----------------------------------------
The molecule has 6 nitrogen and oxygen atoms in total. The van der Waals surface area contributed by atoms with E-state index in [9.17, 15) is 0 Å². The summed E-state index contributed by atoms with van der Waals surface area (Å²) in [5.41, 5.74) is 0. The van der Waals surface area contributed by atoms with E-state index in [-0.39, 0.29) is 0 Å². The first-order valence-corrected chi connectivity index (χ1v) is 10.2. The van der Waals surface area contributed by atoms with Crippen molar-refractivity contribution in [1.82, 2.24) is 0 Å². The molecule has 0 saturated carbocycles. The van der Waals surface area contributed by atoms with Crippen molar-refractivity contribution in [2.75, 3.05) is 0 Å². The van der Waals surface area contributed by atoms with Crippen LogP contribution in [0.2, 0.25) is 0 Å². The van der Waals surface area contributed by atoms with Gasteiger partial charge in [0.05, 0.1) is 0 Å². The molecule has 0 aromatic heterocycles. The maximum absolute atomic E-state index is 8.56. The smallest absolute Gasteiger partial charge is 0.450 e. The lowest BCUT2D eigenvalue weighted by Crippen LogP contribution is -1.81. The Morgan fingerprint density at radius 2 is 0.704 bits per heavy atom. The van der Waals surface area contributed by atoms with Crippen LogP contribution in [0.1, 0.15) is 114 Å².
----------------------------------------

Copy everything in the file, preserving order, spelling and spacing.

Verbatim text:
The molecule has 6 nitrogen and oxygen atoms in total. The van der Waals surface area contributed by atoms with E-state index in [9.17, 15) is 0 Å². The summed E-state index contributed by atoms with van der Waals surface area (Å²) in [5.41, 5.74) is 0. The van der Waals surface area contributed by atoms with E-state index in [-0.39, 0.29) is 0 Å². The first-order valence-corrected chi connectivity index (χ1v) is 10.2. The van der Waals surface area contributed by atoms with Crippen molar-refractivity contribution in [1.82, 2.24) is 0 Å². The molecule has 0 saturated carbocycles. The van der Waals surface area contributed by atoms with Crippen molar-refractivity contribution in [2.75, 3.05) is 0 Å². The van der Waals surface area contributed by atoms with Crippen LogP contribution in [0.2, 0.25) is 0 Å². The van der Waals surface area contributed by atoms with Gasteiger partial charge in [0.05, 0.1) is 0 Å². The molecule has 0 aromatic heterocycles. The maximum absolute atomic E-state index is 8.56. The smallest absolute Gasteiger partial charge is 0.450 e. The lowest BCUT2D eigenvalue weighted by Crippen LogP contribution is -1.81. The Morgan fingerprint density at radius 2 is 0.704 bits per heavy atom. The van der Waals surface area contributed by atoms with Crippen LogP contribution in [0.1, 0.15) is 114 Å².